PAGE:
Every Sunday the family went to church, Sunday school and Bible study. They confessed their sins, recited the creeds, said the Lord’s Prayer and listened attentively to the sermon. After church, they piled into the car and drove home or to a local restaurant, where they talked about the mistakes in the bulletin, the terrible singing, the boring sermon and the sinful lives of all who had surrounded them in church. The rest of the week was spent making money, playing sports and video games and watching television. On Saturday, mom and dad went to a neighbor’s party and drank too much and talked about the other neighbors’ problems. The kids stayed home and watched a movie with foul language, nudity and violence. On Sunday morning, the family went to church, Sunday school and Bible study. They confessed their sins, recited the creeds…
Often, Christians and their congregations are called “hypocrites” by others who see them attend church, then check their faith at the door as they leave church on Sunday and spend the rest of the week living as if their faith means nothing. Hypocrite is an appropriate word to describe this phenomenon. The faith of a Christian and the life of a Christian cannot be separated.
It’s true that we are not saved by our good works, nor by living holy lives. God makes that quite clear: For by grace you have been saved through faith. And this is not your own doing; it is the gift of God, not a result of works, so that no one may boast. (Ephesians 2:8-9) Thank God that we don’t have to earn our salvation, or we would all be lost eternally! God’s grace, His undeserved love for us, is a gift beyond measure.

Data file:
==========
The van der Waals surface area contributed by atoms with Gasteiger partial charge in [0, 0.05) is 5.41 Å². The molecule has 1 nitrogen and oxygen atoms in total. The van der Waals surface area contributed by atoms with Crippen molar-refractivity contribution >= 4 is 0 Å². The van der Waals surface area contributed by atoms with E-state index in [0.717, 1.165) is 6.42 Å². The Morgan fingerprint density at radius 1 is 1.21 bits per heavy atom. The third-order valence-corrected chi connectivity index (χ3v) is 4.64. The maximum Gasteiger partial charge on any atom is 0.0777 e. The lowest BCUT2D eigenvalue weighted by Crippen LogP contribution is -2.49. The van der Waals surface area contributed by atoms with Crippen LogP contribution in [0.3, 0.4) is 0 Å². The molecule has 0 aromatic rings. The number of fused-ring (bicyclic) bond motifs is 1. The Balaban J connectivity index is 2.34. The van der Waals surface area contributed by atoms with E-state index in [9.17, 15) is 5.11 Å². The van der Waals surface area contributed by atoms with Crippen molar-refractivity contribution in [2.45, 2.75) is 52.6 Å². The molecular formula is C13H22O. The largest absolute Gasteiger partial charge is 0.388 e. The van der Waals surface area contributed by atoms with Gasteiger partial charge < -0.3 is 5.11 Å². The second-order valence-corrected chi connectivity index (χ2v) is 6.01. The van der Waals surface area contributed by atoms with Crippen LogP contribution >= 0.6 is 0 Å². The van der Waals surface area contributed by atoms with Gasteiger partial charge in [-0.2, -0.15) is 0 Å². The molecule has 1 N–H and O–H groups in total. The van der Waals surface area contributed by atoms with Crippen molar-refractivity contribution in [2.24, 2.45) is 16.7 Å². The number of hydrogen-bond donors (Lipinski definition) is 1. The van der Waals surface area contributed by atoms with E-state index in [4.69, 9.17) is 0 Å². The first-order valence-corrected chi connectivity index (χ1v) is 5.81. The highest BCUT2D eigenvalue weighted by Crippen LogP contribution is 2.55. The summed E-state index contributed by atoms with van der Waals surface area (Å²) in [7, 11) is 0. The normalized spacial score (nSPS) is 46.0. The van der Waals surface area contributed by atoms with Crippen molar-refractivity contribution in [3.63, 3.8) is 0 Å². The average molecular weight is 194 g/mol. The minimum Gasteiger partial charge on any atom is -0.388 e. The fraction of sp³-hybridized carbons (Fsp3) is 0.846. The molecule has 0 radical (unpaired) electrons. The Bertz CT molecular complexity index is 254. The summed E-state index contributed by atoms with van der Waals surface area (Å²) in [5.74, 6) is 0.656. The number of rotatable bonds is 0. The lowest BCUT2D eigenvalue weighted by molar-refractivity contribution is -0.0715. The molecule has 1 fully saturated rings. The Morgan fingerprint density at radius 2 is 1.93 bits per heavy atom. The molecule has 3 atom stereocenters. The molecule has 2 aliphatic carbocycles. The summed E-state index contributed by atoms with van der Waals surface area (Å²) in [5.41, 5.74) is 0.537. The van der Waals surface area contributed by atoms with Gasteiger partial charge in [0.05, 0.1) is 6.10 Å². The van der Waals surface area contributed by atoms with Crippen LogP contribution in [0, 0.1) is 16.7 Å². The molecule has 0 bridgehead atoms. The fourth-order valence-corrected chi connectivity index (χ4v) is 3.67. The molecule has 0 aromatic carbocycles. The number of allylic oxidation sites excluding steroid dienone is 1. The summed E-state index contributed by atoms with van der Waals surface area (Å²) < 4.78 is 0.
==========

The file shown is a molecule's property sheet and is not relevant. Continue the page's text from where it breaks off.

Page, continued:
We don’t always talk about the next verse, though: For we are his workmanship, created in Christ Jesus for good works, which God prepared beforehand, that we should walk in them. Does this mean we should be actively seeking good works to perform so that God will be pleased with us? No. It means our lives should be lived as Christians. It means we should treat our friends, family and neighbors with respect. When we see others sinning, we are to be reminded of our own sinfulness and how we are saved, and speaking the truth in love, (Ephesians 4:15) tell them of their sin, so that they may end their sinful behavior, come to repentance and be saved. If you work for someone else, your faith will guide how you perform your tasks, how you treat other employees and your employer. If your boss tells you to do something wrong, you must refuse. If you own a business, your faith informs all your decisions. It guides your treatment of your employees and your dealings with other businesses and with the government. When your business is told do something God has condemned, you must not obey. We must obey God rather than men. (Acts 5:29)
Christians don’t lead double lives. A Christian doesn’t check faith at the church door on Sunday. A Christian doesn’t compromise faith in order to get ahead in business. A Christian doesn’t compromise faith by order of an employer or by demand of government. Faith cannot be separated from a Christian. By grace we are saved through faith. As that faith grows and is strengthened, it informs, guides and leads us in every aspect of our lives.